Published on January 31st, 2020
The internet has revolutionized the way we connect with each other, obtain information, and much more.
An expansive and boundless network of information, the internet continues to evolve as technology improves and the wide world seems to grow smaller.
But where is this technological marvel headed? We’ve already connected nearly four billion people, what more could the internet possibly achieve? Here’s how the internet is changing in the coming decade, and what to expect from your ISP and internet service.
1. Faster Speeds
Fast internet speeds make any internet-based tasks faster and more efficient, and fast download speeds mean easily streaming HD video or downloading large files like games or projects.
In 1991, the NSFNET was connected with a speed of about 45MBPS, and today, the fastest recorded internet speeds have the ability to download terabits of information in just a few seconds; a far cry from the humble beginnings of the modern internet connection.
People everywhere are looking for faster internet speeds as more and more online services become available, and more and more people use the internet on a daily basis.
Everything from the simplest Google search to the highest governmental functions depends on safe and reliable connections, putting plenty of pressure on modern ISPs to create the best technology possible.
Fiber-optic cables have more than doubled the standard internet speed in recent years, launching internet connections into a faster future, but a faster connection is still on the horizon.
We’ve recently seen the introduction of 5G data plans from cellphone providers, and, with continuously evolving technology, we’re likely to see speeds up to 10G in the future.
2. More Reliable Connections
The fastest internet speeds don’t mean much without a reliable connection. If your internet keeps connecting and disconnecting, that 400MBPS download speed becomes half that or less!
We’ve all experienced this frustration at one time or another, and while this issue had a greater presence in the days of dial-up and early connections, cable internet providers still seem to suffer from this connect-disconnect conundrum.
Whether it’s faulty equipment, the cables connecting your modem or router, or an attempt to get you to upgrade your service, faulty internet connections are quickly becoming a thing of the past.
Fiber-optic cables have increased the overall reliability of internet connections while also making them faster and more secure, and a public outcry for better service has placed plenty of pressure on the nation’s largest ISPs.
While the technology, speed, and reliability seem to be moving forward with each passing year, the number of options available in terms of ISPs seems to be shrinking.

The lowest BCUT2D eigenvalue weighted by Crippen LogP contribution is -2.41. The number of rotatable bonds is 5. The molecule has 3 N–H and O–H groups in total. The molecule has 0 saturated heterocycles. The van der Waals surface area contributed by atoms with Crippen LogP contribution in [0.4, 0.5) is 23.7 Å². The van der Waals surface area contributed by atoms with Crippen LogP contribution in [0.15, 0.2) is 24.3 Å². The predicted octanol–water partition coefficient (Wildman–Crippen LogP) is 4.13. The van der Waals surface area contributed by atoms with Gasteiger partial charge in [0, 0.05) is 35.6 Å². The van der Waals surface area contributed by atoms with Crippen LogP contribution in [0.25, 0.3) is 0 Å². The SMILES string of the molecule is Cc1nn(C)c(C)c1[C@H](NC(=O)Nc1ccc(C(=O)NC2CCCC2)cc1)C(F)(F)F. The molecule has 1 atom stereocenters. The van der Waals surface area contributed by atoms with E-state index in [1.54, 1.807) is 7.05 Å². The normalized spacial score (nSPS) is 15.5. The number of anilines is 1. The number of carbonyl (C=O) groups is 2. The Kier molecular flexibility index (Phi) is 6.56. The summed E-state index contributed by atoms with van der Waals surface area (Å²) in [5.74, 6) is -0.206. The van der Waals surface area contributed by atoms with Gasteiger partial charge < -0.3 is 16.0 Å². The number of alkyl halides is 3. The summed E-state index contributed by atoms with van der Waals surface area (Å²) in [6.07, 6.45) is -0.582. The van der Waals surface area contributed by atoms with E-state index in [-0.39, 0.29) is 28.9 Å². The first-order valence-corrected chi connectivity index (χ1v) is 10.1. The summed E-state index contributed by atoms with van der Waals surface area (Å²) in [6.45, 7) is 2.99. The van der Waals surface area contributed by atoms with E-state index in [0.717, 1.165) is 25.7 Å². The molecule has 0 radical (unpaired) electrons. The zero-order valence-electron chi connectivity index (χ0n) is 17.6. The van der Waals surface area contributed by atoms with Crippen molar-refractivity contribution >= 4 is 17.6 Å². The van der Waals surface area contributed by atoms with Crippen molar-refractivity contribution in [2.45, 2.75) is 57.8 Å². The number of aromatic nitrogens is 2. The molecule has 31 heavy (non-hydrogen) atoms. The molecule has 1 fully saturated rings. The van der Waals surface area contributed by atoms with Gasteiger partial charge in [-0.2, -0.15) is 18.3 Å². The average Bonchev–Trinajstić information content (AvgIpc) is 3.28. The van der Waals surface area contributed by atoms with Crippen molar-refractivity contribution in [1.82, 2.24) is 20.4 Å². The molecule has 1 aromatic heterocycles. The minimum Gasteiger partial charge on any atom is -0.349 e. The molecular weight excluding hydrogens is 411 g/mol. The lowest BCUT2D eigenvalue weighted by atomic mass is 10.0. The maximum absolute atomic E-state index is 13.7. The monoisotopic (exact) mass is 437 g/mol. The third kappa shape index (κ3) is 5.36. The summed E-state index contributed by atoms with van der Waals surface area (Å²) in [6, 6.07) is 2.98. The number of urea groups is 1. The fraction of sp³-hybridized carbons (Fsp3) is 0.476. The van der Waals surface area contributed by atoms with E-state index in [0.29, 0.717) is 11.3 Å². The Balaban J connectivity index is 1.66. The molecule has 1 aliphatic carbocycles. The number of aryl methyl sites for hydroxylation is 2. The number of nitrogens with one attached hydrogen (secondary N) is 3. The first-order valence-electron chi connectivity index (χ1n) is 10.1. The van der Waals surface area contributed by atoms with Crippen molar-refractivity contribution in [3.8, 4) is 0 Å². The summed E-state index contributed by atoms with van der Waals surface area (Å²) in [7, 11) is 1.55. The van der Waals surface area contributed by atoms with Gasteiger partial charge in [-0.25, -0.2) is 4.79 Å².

There are over 2,000 private ISPs in the country as of 2019, but of those 2,000, you’ve likely only heard of perhaps a dozen or less.
This is because the big five (Comcast, AT&T, Verizon, Spectrum, Charter) control much of the market. While not quite a monopoly, the system still seems to be set up in such a way that only the big companies benefit.
You don’t have to sign up with one of the big companies, even if it might seem that way. If you live in a big city, there are likely to be smaller, locally-operated ISPs that you should consider for better pricing and maybe even more reliable service.
If you’re looking for a new ISP, you can compare service providers on https://www.internetadvisor.com/.
4. Greater Focus On Security
With the rise of cybercrimes in recent years, ISPs are feeling the bite of public pressure to create more secure connections. Speed and reliability mean nothing when a hacker can work his way into a private connection with almost no trouble at all.
In a world where everyone is connected at all times, it can be difficult to protect connections, track down threats, and plan for breaches in an effective way.
ISPs are working hard to create safer connections and greater precautions in order to prevent attacks before they ever occur.
Security is of the highest priority to business and home connections alike. Not only is private information such as credit card info, names, social security numbers, addresses, and more at risk, but so too are things like photos, videos, and other media of a private nature.
Hackers can remotely access computers via unsecured connections and wreak havoc on a hard drive from afar.
The future of the internet isn’t set in stone, but what’s certain is that it won’t be going anywhere anytime soon.
With greater speeds, more reliable connections, greater security, and more options, the consumer will experience a new internet that is both safer and more efficient.
Keep an eye on your ISP and how they’re keeping up with the changes; you won’t want to be left behind when speeds improve!